Swedish Medical Schools Taught in English

Last Updated on May 25, 2024 by Team College Learners

In Swedish universities, the majority of undergraduate programs, including the medical and dentistry programs, are taught in Swedish. You cannot be admitted to the programme unless you have studied Swedish and passed a language test. The medical programme is 6 years long and is not offered as two separate degrees (Bachelor and Master’s).

However, for those interested in studying medicine in English, there is one option available – the Bachelor’s Programme in Biomedicine. This program offers a unique opportunity for international students to pursue a career in the medical field while studying in English.

For admission to the Bachelor’s Programme in Biomedicine, applicants must meet certain requirements. These typically include a high school diploma or equivalent, English language proficiency test scores (such as TOEFL or IELTS), and possibly specific prerequisites in science subjects. Some universities may also require a personal statement, letters of recommendation, and/or an interview as part of the application process.

To apply for the Bachelor’s Programme in Biomedicine or any other undergraduate program at a Swedish university, prospective students must submit an online application through the university’s admissions portal. They will need to provide all required documents, including transcripts, test scores, and any additional materials requested. It is important to carefully review the admission requirements and deadlines for each program to ensure a successful application process.

Want to study medicine and become a doctor in Sweden? Here’s our complete list of Swedish Medical Schools taught in English.

How to Get Into Medical School in Sweden

A general university entrance qualification (Abitur), good grades in natural sciences, a successful “Högskoleprovet” study aptitude test, and good English and Swedish language skills are required.

Eligibility Criteria for MBBS in Sweden

  1. The students should have science in their 12th standard and should have an aggregate of 50% marks in physics, chemistry, and Biology.
  2. The students should be at least 17 years of age to take admission to Sweden Medical College/ Universities.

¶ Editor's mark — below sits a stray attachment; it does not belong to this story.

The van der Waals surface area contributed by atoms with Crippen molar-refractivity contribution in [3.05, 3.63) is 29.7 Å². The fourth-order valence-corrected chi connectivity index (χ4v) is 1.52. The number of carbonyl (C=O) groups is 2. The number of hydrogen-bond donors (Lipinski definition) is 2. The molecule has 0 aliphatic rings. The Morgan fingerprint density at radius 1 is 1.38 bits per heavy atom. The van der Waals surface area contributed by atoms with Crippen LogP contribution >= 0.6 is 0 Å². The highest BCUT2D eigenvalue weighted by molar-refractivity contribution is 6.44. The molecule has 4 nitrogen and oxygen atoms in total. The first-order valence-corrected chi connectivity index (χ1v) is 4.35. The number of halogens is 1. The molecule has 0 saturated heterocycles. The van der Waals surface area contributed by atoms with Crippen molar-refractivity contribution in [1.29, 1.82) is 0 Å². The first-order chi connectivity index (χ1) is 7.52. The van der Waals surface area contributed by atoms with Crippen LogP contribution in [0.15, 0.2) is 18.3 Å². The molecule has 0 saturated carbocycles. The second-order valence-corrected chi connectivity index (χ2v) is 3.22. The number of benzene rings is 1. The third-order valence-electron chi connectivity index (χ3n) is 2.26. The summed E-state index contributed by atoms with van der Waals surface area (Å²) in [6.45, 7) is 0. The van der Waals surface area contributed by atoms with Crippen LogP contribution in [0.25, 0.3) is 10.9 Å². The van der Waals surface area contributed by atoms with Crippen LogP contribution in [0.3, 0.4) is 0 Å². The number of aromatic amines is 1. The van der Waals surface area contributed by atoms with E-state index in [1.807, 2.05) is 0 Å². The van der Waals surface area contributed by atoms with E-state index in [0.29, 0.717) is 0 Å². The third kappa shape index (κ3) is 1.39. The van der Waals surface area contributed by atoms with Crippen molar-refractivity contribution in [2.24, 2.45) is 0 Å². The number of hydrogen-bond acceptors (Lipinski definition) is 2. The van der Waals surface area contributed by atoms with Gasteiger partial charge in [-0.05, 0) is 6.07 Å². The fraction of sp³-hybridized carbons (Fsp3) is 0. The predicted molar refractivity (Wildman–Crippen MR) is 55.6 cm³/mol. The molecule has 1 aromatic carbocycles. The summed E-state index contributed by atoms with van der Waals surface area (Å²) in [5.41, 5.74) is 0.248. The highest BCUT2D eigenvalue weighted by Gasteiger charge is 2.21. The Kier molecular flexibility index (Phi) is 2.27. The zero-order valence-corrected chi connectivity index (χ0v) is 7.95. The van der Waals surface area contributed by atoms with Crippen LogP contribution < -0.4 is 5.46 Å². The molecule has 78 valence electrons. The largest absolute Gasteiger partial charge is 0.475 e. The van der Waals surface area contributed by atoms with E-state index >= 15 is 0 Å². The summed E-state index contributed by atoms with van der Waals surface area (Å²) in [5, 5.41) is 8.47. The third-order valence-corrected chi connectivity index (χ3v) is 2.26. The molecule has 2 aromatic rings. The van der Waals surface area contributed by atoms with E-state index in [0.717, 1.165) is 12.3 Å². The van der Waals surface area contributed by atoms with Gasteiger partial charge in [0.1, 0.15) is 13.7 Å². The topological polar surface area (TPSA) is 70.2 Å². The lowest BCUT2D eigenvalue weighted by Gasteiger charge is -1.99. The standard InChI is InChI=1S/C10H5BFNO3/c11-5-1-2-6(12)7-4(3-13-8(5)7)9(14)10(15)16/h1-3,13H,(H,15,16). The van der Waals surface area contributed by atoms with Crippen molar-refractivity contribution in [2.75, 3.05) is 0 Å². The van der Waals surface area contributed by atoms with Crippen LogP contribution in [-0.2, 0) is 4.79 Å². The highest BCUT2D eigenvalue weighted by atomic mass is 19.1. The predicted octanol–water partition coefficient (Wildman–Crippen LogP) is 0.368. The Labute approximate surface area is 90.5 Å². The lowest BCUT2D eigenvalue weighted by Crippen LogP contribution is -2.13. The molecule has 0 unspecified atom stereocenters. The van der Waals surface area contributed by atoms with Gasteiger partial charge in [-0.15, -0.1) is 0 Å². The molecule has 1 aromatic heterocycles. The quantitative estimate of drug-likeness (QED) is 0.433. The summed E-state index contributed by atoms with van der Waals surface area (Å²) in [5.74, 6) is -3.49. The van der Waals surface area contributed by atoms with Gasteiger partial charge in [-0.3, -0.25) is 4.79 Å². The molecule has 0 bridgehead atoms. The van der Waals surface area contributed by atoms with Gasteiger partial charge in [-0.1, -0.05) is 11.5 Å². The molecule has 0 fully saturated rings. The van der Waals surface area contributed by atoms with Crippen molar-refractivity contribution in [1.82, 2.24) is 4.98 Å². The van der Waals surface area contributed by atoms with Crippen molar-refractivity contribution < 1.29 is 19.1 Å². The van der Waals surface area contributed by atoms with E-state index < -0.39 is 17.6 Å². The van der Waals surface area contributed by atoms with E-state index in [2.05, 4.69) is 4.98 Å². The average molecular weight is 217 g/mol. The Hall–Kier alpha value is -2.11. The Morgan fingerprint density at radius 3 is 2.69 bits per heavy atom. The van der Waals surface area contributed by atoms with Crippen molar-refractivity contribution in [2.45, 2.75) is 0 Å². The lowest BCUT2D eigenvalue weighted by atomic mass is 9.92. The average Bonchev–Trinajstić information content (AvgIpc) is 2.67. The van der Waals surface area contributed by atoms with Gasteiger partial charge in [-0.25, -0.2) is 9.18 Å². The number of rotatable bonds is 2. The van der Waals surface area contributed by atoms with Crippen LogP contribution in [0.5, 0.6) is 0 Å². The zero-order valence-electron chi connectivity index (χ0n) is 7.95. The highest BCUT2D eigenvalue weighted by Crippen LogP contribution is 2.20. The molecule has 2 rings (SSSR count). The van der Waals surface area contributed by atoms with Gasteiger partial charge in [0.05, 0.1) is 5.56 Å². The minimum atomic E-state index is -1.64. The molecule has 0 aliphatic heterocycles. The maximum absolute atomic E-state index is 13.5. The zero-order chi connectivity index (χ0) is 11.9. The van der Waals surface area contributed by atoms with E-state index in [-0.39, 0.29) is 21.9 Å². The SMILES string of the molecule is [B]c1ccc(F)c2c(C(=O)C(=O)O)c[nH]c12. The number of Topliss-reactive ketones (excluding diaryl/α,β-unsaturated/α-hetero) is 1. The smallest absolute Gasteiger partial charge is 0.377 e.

Best Medical Schools in Sweden

1. Karolinska Institutet

Karolinska Institute, or the Royal Caroline Institute in English, is a medical university based in Stockholm, Sweden. As the top-ranked medical school in Sweden, it is considered one of the best medical schools in the world.

It runs a Swedish-taught Medicine program, which only accepts a maximum of 160 applicants a year. The 330-credit course is all about molding physicians with medical knowledge, scientific thinking, good communication skills, and of course, self-awareness.

The program follows 7 chronological themes, namely the healthy person, the sick individual, clinical medicine, surgery, neurosensory/psychiatric medicine, reproduction & development, and societal/environmental health.

Semesters 1-6 cover basic education, including the introduction to the medical profession, basic science competencies, and pathobiology. Semesters 1-7 feature advanced courses, culminated by an integrated final exam.

2. Uppsala University Faculty of Medicine

Founded in 1477, Uppsala University is the oldest university still in operation in Sweden – and the Nordic region. True to its motto of “Gratiae veritas naturae”, the university specializes in the sciences, one of which is Medicine. As such, the program does not only focus on the profession – there is an emphasis on research as well.

Semesters 1 to 4 cover introductory medical courses, including clinical anatomy, neurobiology, and professional development, to name a few. Semesters 5 to 9 engage in clinical medicine education, while semester 10 focuses on independent work.

For the last term, students are exposed to real-life cases in Uppsala Hospital. They are deployed to the areas of emergency care, occupational/environmental medicine, and family medicine.

3. Lund University Faculty of Medicine

Established in 1666, Lund University is one of the oldest medical school in Sweden – and the entire continent. While the official founding only comes in the 17th century, it can trace its roots back to 1425 as the Franciscan studium generale.